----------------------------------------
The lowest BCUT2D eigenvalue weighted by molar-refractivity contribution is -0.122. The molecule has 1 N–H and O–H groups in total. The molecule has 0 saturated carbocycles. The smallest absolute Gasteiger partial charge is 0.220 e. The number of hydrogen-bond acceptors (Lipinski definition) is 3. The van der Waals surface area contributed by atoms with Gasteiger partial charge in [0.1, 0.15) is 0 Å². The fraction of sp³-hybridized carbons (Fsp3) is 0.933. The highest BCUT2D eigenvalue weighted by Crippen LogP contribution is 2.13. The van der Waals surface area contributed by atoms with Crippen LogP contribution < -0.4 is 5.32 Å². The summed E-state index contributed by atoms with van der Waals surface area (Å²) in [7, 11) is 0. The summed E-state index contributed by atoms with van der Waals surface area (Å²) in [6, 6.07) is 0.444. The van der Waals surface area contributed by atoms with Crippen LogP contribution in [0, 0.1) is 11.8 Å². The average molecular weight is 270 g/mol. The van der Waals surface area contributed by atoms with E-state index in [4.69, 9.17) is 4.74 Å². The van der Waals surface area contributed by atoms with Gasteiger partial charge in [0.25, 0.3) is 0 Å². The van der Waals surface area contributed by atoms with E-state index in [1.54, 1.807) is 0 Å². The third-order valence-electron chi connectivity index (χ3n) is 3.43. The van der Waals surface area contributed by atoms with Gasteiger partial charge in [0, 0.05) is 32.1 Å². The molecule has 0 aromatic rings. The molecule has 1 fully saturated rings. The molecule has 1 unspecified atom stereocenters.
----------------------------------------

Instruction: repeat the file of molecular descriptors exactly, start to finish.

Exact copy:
The lowest BCUT2D eigenvalue weighted by molar-refractivity contribution is -0.122. The molecule has 1 N–H and O–H groups in total. The molecule has 0 saturated carbocycles. The smallest absolute Gasteiger partial charge is 0.220 e. The number of hydrogen-bond acceptors (Lipinski definition) is 3. The van der Waals surface area contributed by atoms with Gasteiger partial charge in [0.1, 0.15) is 0 Å². The fraction of sp³-hybridized carbons (Fsp3) is 0.933. The highest BCUT2D eigenvalue weighted by Crippen LogP contribution is 2.13. The van der Waals surface area contributed by atoms with Crippen LogP contribution < -0.4 is 5.32 Å². The summed E-state index contributed by atoms with van der Waals surface area (Å²) in [7, 11) is 0. The summed E-state index contributed by atoms with van der Waals surface area (Å²) in [6, 6.07) is 0.444. The van der Waals surface area contributed by atoms with Crippen LogP contribution in [0, 0.1) is 11.8 Å². The average molecular weight is 270 g/mol. The van der Waals surface area contributed by atoms with E-state index in [4.69, 9.17) is 4.74 Å². The van der Waals surface area contributed by atoms with Gasteiger partial charge in [0.25, 0.3) is 0 Å². The van der Waals surface area contributed by atoms with E-state index in [1.54, 1.807) is 0 Å². The third-order valence-electron chi connectivity index (χ3n) is 3.43. The van der Waals surface area contributed by atoms with Gasteiger partial charge in [0, 0.05) is 32.1 Å². The molecule has 0 aromatic rings. The molecule has 1 fully saturated rings. The molecule has 1 unspecified atom stereocenters.